What Is Corrected Grain Leather?


Corrected grain leather is where the surface of the hide has too many faults or imperfections to be used as top grain leather or full grain leather, and it’s sanded off to remove these imperfections, and then a false grain is stamped or pressed into the hide to give it an even looking grain again, and then aniline dyed and/or pigmented coated. Often corrected grain leather is given a semi aniline finish and used in the fashion industry for handbags, shoes and clothing.

Corrected grain or embossed grain, embossing is done to give a uniform grain pattern to leather skins, this is done as the last thing you want to see on an item costing thousands of pounds is a big scar or branding mark in the middle of your designer handbags or leather jackets.

Nubuck leather is a full top grain leather that’s just been buffed to create the velvety feel to it, but when looking closely you can still see the full grain. Nubuck is created due to faults in the top grain the buffing process hides these faults and creates a great looking strong warm durable leather skin.

Walking boots are also made from Nubuck as it’s strong, warm and very watertight being a top grain leather, this gives great support to hikers on rugged terrain, also making nubuck waterproof is easy as it’s a strong leather with a tight fibre structure, due to the tight fibre structure it also retains heat yet is very breathable.

A corrected grain is very often referred to as a full grain, facts are that the grain that was present has been fully removed, a layer of the skin has been taken off then smoothed out and a new grain applied by pressing or a roller method.

Corrected grain has no visible hair follicles as these have all been sanded smooth and when a thick painted layer is applied the hair follicles have all gone. This results in a much stiffer leather, due to the highly compressed fibres that’s also much colder to touch due to the thickness of the painted layers, but this painted layer cannot be more than 0.15mm thickness an industry standard to ensure you are still dealing with leather a surface coating thicker than this and then it can’t be legally classed as leather.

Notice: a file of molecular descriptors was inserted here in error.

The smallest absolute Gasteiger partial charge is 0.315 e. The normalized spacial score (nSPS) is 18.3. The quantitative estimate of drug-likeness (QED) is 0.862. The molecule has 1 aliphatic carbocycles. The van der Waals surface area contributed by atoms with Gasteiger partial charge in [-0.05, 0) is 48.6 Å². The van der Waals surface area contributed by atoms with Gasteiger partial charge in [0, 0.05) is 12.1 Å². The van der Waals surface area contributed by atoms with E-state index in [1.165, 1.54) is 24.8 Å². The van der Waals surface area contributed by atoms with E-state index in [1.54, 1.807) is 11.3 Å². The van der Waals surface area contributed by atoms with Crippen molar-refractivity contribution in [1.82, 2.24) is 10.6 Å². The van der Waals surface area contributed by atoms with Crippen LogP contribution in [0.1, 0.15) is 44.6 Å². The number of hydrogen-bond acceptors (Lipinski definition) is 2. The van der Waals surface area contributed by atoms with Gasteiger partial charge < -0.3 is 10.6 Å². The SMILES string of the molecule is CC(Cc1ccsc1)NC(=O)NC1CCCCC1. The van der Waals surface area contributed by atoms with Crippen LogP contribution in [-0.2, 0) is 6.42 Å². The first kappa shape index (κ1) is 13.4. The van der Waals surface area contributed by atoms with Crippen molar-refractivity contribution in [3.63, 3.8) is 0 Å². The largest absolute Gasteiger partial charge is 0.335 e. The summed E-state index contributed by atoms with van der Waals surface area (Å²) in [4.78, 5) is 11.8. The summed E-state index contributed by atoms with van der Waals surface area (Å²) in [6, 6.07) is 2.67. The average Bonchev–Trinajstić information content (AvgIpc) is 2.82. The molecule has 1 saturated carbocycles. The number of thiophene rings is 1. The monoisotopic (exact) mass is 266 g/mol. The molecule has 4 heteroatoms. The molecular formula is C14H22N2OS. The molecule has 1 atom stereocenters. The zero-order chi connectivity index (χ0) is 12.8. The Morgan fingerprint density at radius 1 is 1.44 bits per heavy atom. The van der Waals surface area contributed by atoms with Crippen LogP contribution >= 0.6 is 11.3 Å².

Corrected grain leathers come in a variety of grades, this can depend on the amount of corrected that’s been carried out to the skin. If this has heavy correction then this skin will be of lesser quality and a great deal weaker than a corrected grain skin that’s had minimal buffing to remove scaring and imperfections in the skin.

When the skin is a corrected grain, that beautiful softness you gain with a full grain leather is lost as the top surface softness is removed in the buffing stages to correct the skin, when this is completed, you are left with a skin that feels much harder / stiffer and has a cold to the touch feel compared to full grain leather, but not as cold as vinyl would be. Another disadvantage of corrected grain leather is it’s less flexible and over a period of time this will crack, corrected grain leather will also not gain that patina that full grain leathers will as its ages.

As manufacturers try to give lower prices for furniture more corrected grain leather is being used, so this can be misleading when you see an aniline leather suite thinking you have the best leather with a genuine grain, when in fact you have a corrected grain leather that’s just aniline dyed and finished, this type of leather won’t gain characteristics like a full grain leather will as it ages and gains its beautiful patina.

Corrected grain leather should not have harsh chemicals used when cleaning as some people think it should. People believe that it’s not natural leather at all and is in fact fake, this is a genuine leather skin, it’s just sanded on the surface to remove imperfections then a grain is heat pressed in and pigmentation colour is applied, then a fine clear coat sealer is applied. These layers of paint and clear coat are so thin, using items like caustic cleaner, scrubber pads, magic erasers and other abrasive materials like a microfibre cloth can be very damaging to the coated surface, causing this coating to be removed very quickly.

To put this into perspective the clear coat that’s applied is around 5-20um on automotive and furniture leather. Let’s look at it this way 80g of paper is 100um this should help put this into perspective how fine that clear coating is on the surface of the leather.